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Storing Energy

Power generation technologies for mitigating climate change

In order to ensure a stable power supply when large amounts of renewable energy, such as photovoltaic and wind power, are introduced, we are developing and providing diverse storage battery solutions and hydrogen power storage systems.

Stationary storage battery systems, an important trump card for spreading renewable energy

Power generation that uses wind, sunlight, and other renewable energy sources instead of fossil fuels is attracting public attention as a means of mitigating climate change and is actively being introduced in Japan as well as overseas, especially in Europe. However, the amount of power generated by renewable energy varies with the weather, so generating power with renewable energy is an unstable power generation method. Expanding the use of this method requires controlling sharp output fluctuations and achieving load leveling through peak shifts by charging batteries at night when demand is low and discharging electricity during the day when demand peaks.

Control of output fluctuations
[Image] Control of output fluctuations

Peak shifting
[Image] Peak shifting

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Stationary storage battery systems to contribute to a stable power supply

[Image] Stationary storage battery
Stationary storage battery

The stationary storage battery system proposed by Toshiba Group uses Toshiba's high-performance SCiB™ lithium batteries as modules. These batteries' major characteristic is that lithium titanate (LTO), a safe battery material, reduces the risk of smoke and fire generation to the minimum, thereby ensuring a high level of safety. In addition, SCiB™ lithium batteries do not degrade even after more than 15,000 charge-discharge cycles, providing a long product life. Therefore, their input-output properties are stable over a wide range of capacities and facilitate charging and discharging from 0% to 100%, which can reduce the number of batteries needed for systems and thus contribute to downsizing.

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Hydrogen-based autonomous energy supply system using hydrogen power storage technology

Hydrogen is expected to serve as a major secondary energy source in the future due to the following advantages it offers in terms of energy policy: (1) hydrogen may greatly reduce energy consumption by facilitating use of fuel cells that can achieve high energy efficiency; (2) hydrogen, which can be produced from a variety of energy sources by various methods, may improve energy security; (3) in addition to generating no CO2 emissions during use, the use of renewable energy-derived hydrogen can also reduce environmental impacts. Therefore, the Japanese government is promoting the use of hydrogen through industry-university-government collaboration as one of its energy-related projects.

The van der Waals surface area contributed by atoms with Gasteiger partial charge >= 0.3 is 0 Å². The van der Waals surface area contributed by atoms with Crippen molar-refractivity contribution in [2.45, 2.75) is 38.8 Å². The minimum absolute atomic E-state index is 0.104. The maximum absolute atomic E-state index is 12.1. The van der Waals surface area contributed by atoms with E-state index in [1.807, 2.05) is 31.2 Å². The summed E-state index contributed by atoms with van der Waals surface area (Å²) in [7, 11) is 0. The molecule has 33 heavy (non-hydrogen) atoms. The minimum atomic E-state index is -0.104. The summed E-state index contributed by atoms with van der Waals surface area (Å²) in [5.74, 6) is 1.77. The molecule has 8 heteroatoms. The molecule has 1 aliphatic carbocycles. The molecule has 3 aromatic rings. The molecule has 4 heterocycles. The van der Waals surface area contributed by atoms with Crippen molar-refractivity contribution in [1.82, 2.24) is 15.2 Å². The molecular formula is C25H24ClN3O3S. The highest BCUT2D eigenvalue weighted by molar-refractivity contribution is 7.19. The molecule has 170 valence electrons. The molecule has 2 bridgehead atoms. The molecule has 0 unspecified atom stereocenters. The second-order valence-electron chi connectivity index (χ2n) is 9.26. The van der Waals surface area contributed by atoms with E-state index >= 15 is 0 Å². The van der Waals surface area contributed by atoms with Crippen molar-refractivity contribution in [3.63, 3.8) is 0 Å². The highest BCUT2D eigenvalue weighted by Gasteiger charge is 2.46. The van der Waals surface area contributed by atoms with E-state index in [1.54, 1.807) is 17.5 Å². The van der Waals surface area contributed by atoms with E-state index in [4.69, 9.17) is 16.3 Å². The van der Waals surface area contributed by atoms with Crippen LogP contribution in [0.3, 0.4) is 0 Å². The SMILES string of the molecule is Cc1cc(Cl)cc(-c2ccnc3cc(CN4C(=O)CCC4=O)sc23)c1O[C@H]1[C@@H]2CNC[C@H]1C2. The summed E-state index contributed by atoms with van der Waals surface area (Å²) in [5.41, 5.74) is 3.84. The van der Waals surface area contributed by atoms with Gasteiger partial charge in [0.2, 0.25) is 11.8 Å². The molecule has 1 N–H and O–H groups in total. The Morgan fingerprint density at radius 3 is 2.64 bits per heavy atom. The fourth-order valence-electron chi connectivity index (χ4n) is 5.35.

In 2015, Toshiba Group commercialized H2One™, a hydrogen-based autonomous energy supply system, by combining a hydrogen power storage technology employing water electrolysis with fuel cell power generation technology. This system can achieve CO2-emissions-free power generation by using sunlight and wind power in combination as well as store power in the form of hydrogen for a long period of time. Therefore, it is expected to be used for local consumption of locally produced energy and also in emergencies as a system that enables self-sufficient supply of electricity and hot water without relying on system power sources.

H2One™structural diagram
[Image]

Toshiba Group has delivered H2One™ units to Kawasaki City, Huis Ten Bosch, and the Yokohama Port and Harbor Bureau to ensure a stable supply of electricity and hot water throughout the year. Huis Ten Bosch stores surplus photovoltaic power as hydrogen from summer to autumn and makes up for shortages in photovoltaic power output by using up hydrogen from autumn to winter in order to properly manage its power supply system. (See the figure below.)

[Image] Power supply using H2One(TM) (Huis Ten Bosch)
Power supply using H2One™ (Huis Ten Bosch)

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